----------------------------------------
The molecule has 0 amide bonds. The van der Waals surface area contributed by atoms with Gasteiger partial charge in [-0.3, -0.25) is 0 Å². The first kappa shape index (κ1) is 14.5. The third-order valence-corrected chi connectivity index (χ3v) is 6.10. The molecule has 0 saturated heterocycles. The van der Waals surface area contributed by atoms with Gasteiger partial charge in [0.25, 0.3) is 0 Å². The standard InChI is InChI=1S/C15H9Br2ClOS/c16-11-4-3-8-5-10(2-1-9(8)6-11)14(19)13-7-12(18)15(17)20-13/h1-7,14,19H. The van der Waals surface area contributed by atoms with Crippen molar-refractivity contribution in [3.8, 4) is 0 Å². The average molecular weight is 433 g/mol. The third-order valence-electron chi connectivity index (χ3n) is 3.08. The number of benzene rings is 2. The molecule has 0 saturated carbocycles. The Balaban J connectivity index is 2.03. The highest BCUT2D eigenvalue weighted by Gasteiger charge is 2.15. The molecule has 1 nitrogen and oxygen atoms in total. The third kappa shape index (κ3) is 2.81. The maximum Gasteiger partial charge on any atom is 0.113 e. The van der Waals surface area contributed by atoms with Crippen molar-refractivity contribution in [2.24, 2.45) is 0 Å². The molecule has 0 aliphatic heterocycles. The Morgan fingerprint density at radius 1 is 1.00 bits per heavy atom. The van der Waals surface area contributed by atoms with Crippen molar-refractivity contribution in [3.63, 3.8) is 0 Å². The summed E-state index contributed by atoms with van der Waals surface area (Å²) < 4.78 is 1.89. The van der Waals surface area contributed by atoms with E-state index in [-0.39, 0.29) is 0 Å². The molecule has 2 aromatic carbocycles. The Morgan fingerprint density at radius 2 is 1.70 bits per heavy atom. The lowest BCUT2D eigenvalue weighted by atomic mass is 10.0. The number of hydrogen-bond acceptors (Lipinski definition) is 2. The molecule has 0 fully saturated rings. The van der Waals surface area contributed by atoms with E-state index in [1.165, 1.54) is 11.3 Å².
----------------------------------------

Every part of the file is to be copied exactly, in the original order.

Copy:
The molecule has 0 amide bonds. The van der Waals surface area contributed by atoms with Gasteiger partial charge in [-0.3, -0.25) is 0 Å². The first kappa shape index (κ1) is 14.5. The third-order valence-corrected chi connectivity index (χ3v) is 6.10. The molecule has 0 saturated heterocycles. The van der Waals surface area contributed by atoms with Gasteiger partial charge in [0.25, 0.3) is 0 Å². The standard InChI is InChI=1S/C15H9Br2ClOS/c16-11-4-3-8-5-10(2-1-9(8)6-11)14(19)13-7-12(18)15(17)20-13/h1-7,14,19H. The van der Waals surface area contributed by atoms with Crippen molar-refractivity contribution in [3.8, 4) is 0 Å². The average molecular weight is 433 g/mol. The third-order valence-electron chi connectivity index (χ3n) is 3.08. The number of benzene rings is 2. The molecule has 0 saturated carbocycles. The Balaban J connectivity index is 2.03. The highest BCUT2D eigenvalue weighted by Gasteiger charge is 2.15. The molecule has 1 nitrogen and oxygen atoms in total. The third kappa shape index (κ3) is 2.81. The maximum Gasteiger partial charge on any atom is 0.113 e. The van der Waals surface area contributed by atoms with Crippen molar-refractivity contribution in [2.24, 2.45) is 0 Å². The molecule has 0 aliphatic heterocycles. The Morgan fingerprint density at radius 1 is 1.00 bits per heavy atom. The van der Waals surface area contributed by atoms with Crippen molar-refractivity contribution in [3.63, 3.8) is 0 Å². The summed E-state index contributed by atoms with van der Waals surface area (Å²) < 4.78 is 1.89. The van der Waals surface area contributed by atoms with E-state index in [-0.39, 0.29) is 0 Å². The molecule has 2 aromatic carbocycles. The Morgan fingerprint density at radius 2 is 1.70 bits per heavy atom. The lowest BCUT2D eigenvalue weighted by atomic mass is 10.0. The number of hydrogen-bond acceptors (Lipinski definition) is 2. The molecule has 0 fully saturated rings. The van der Waals surface area contributed by atoms with E-state index in [1.165, 1.54) is 11.3 Å².